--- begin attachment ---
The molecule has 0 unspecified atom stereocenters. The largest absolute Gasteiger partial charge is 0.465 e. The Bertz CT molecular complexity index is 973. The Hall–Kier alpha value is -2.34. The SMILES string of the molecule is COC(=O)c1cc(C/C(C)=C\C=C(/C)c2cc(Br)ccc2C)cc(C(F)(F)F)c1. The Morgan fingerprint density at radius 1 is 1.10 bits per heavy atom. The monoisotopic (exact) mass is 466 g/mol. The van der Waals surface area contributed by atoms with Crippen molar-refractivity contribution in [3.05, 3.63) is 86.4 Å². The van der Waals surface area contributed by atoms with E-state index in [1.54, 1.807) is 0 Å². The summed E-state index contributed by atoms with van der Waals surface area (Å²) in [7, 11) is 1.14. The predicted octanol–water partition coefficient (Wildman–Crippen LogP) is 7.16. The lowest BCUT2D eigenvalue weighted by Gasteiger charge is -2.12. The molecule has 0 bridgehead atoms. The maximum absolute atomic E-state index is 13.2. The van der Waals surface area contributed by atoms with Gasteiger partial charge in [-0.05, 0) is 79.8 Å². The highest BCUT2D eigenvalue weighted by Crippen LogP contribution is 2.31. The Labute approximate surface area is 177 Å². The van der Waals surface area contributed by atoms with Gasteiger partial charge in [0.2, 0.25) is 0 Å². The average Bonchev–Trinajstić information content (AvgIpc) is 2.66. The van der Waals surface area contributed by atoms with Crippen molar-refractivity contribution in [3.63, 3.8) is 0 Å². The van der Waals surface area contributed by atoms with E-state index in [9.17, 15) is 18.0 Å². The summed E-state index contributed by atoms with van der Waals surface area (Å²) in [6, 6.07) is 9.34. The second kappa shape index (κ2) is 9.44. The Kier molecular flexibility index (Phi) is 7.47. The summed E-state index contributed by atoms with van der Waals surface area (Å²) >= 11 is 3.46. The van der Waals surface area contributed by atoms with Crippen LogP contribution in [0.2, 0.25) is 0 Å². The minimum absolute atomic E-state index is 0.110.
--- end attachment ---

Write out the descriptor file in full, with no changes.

The molecule has 0 unspecified atom stereocenters. The largest absolute Gasteiger partial charge is 0.465 e. The Bertz CT molecular complexity index is 973. The Hall–Kier alpha value is -2.34. The SMILES string of the molecule is COC(=O)c1cc(C/C(C)=C\C=C(/C)c2cc(Br)ccc2C)cc(C(F)(F)F)c1. The Morgan fingerprint density at radius 1 is 1.10 bits per heavy atom. The monoisotopic (exact) mass is 466 g/mol. The van der Waals surface area contributed by atoms with Crippen molar-refractivity contribution in [3.05, 3.63) is 86.4 Å². The van der Waals surface area contributed by atoms with E-state index in [1.54, 1.807) is 0 Å². The summed E-state index contributed by atoms with van der Waals surface area (Å²) in [7, 11) is 1.14. The predicted octanol–water partition coefficient (Wildman–Crippen LogP) is 7.16. The lowest BCUT2D eigenvalue weighted by Gasteiger charge is -2.12. The molecule has 0 bridgehead atoms. The maximum absolute atomic E-state index is 13.2. The van der Waals surface area contributed by atoms with Gasteiger partial charge in [-0.05, 0) is 79.8 Å². The highest BCUT2D eigenvalue weighted by Crippen LogP contribution is 2.31. The Labute approximate surface area is 177 Å². The van der Waals surface area contributed by atoms with Gasteiger partial charge in [0.2, 0.25) is 0 Å². The average Bonchev–Trinajstić information content (AvgIpc) is 2.66. The van der Waals surface area contributed by atoms with Crippen molar-refractivity contribution in [3.63, 3.8) is 0 Å². The van der Waals surface area contributed by atoms with E-state index in [9.17, 15) is 18.0 Å². The summed E-state index contributed by atoms with van der Waals surface area (Å²) in [6, 6.07) is 9.34. The second kappa shape index (κ2) is 9.44. The Kier molecular flexibility index (Phi) is 7.47. The summed E-state index contributed by atoms with van der Waals surface area (Å²) >= 11 is 3.46. The van der Waals surface area contributed by atoms with Crippen LogP contribution in [0.2, 0.25) is 0 Å². The minimum absolute atomic E-state index is 0.110.